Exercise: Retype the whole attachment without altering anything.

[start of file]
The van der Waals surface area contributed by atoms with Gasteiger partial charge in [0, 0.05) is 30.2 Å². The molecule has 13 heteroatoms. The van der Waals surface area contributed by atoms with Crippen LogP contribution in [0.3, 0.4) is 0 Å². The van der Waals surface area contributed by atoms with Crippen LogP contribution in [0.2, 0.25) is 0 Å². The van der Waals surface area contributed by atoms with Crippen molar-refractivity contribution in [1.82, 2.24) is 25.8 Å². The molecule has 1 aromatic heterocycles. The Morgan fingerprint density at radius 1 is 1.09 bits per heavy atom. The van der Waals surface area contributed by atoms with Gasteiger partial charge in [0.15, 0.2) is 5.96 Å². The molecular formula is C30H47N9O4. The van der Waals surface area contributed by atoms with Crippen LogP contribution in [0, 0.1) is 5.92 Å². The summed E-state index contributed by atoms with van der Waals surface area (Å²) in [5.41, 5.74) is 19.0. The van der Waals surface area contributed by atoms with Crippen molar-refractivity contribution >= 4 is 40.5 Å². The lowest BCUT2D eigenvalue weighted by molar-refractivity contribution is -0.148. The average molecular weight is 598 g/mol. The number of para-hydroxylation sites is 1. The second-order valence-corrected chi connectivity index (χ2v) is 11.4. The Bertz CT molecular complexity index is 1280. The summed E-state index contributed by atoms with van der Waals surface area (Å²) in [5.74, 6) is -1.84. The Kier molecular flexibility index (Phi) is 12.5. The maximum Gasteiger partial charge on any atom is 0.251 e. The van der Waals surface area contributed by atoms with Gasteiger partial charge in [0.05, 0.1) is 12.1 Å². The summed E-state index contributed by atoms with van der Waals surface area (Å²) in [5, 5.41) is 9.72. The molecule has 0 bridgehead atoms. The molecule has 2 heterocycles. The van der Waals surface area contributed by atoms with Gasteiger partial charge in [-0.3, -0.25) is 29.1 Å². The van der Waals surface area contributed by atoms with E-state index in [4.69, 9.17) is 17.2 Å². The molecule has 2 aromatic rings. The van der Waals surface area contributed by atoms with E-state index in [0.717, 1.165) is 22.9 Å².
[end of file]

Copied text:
The van der Waals surface area contributed by atoms with Gasteiger partial charge in [0, 0.05) is 30.2 Å². The molecule has 13 heteroatoms. The van der Waals surface area contributed by atoms with Crippen LogP contribution in [0.3, 0.4) is 0 Å². The van der Waals surface area contributed by atoms with Crippen LogP contribution in [0.2, 0.25) is 0 Å². The van der Waals surface area contributed by atoms with Crippen molar-refractivity contribution in [1.82, 2.24) is 25.8 Å². The molecule has 1 aromatic heterocycles. The Morgan fingerprint density at radius 1 is 1.09 bits per heavy atom. The van der Waals surface area contributed by atoms with Gasteiger partial charge in [0.15, 0.2) is 5.96 Å². The molecular formula is C30H47N9O4. The van der Waals surface area contributed by atoms with Crippen LogP contribution in [0, 0.1) is 5.92 Å². The summed E-state index contributed by atoms with van der Waals surface area (Å²) in [5.41, 5.74) is 19.0. The van der Waals surface area contributed by atoms with Crippen molar-refractivity contribution >= 4 is 40.5 Å². The lowest BCUT2D eigenvalue weighted by molar-refractivity contribution is -0.148. The average molecular weight is 598 g/mol. The number of para-hydroxylation sites is 1. The second-order valence-corrected chi connectivity index (χ2v) is 11.4. The Bertz CT molecular complexity index is 1280. The summed E-state index contributed by atoms with van der Waals surface area (Å²) in [5.74, 6) is -1.84. The Kier molecular flexibility index (Phi) is 12.5. The maximum Gasteiger partial charge on any atom is 0.251 e. The van der Waals surface area contributed by atoms with Gasteiger partial charge in [0.05, 0.1) is 12.1 Å². The summed E-state index contributed by atoms with van der Waals surface area (Å²) in [5, 5.41) is 9.72. The molecule has 0 bridgehead atoms. The molecule has 2 heterocycles. The van der Waals surface area contributed by atoms with Gasteiger partial charge in [-0.3, -0.25) is 29.1 Å². The van der Waals surface area contributed by atoms with E-state index in [4.69, 9.17) is 17.2 Å². The molecule has 2 aromatic rings. The van der Waals surface area contributed by atoms with E-state index in [0.717, 1.165) is 22.9 Å².